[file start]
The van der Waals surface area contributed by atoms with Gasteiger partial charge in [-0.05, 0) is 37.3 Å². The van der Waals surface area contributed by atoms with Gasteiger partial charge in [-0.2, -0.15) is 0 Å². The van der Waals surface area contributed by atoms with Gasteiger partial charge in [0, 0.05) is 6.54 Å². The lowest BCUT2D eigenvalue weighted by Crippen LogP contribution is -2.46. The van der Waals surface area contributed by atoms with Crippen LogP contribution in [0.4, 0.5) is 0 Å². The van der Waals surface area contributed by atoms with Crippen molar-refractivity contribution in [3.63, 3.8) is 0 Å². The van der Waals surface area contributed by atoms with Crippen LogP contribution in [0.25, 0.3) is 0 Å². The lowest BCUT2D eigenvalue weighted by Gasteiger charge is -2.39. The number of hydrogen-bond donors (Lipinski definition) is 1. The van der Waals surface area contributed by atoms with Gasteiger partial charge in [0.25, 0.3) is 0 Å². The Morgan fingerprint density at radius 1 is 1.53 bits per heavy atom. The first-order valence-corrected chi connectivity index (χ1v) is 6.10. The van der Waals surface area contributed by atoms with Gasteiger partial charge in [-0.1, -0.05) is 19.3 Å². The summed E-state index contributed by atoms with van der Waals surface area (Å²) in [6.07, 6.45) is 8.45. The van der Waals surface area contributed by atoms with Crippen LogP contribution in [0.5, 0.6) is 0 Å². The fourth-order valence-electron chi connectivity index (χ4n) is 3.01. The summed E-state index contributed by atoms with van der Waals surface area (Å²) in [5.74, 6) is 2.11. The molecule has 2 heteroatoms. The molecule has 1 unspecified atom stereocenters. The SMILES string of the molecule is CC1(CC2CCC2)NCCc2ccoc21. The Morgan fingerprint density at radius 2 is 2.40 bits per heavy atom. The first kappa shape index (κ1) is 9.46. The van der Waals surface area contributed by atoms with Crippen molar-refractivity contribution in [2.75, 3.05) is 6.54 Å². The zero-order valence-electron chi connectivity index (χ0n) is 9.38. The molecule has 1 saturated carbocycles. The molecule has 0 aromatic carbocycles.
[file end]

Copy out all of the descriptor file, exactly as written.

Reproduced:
The van der Waals surface area contributed by atoms with Gasteiger partial charge in [-0.05, 0) is 37.3 Å². The van der Waals surface area contributed by atoms with Gasteiger partial charge in [-0.2, -0.15) is 0 Å². The van der Waals surface area contributed by atoms with Gasteiger partial charge in [0, 0.05) is 6.54 Å². The lowest BCUT2D eigenvalue weighted by Crippen LogP contribution is -2.46. The van der Waals surface area contributed by atoms with Crippen LogP contribution in [0.4, 0.5) is 0 Å². The van der Waals surface area contributed by atoms with Crippen molar-refractivity contribution in [3.63, 3.8) is 0 Å². The van der Waals surface area contributed by atoms with Crippen LogP contribution in [0.25, 0.3) is 0 Å². The lowest BCUT2D eigenvalue weighted by Gasteiger charge is -2.39. The number of hydrogen-bond donors (Lipinski definition) is 1. The van der Waals surface area contributed by atoms with Gasteiger partial charge in [0.25, 0.3) is 0 Å². The Morgan fingerprint density at radius 1 is 1.53 bits per heavy atom. The first-order valence-corrected chi connectivity index (χ1v) is 6.10. The van der Waals surface area contributed by atoms with Gasteiger partial charge in [-0.1, -0.05) is 19.3 Å². The summed E-state index contributed by atoms with van der Waals surface area (Å²) in [6.07, 6.45) is 8.45. The van der Waals surface area contributed by atoms with Crippen LogP contribution in [0.5, 0.6) is 0 Å². The fourth-order valence-electron chi connectivity index (χ4n) is 3.01. The summed E-state index contributed by atoms with van der Waals surface area (Å²) in [5.74, 6) is 2.11. The molecule has 2 heteroatoms. The molecule has 1 unspecified atom stereocenters. The SMILES string of the molecule is CC1(CC2CCC2)NCCc2ccoc21. The Morgan fingerprint density at radius 2 is 2.40 bits per heavy atom. The first kappa shape index (κ1) is 9.46. The van der Waals surface area contributed by atoms with Crippen molar-refractivity contribution in [2.75, 3.05) is 6.54 Å². The zero-order valence-electron chi connectivity index (χ0n) is 9.38. The molecule has 1 saturated carbocycles. The molecule has 0 aromatic carbocycles.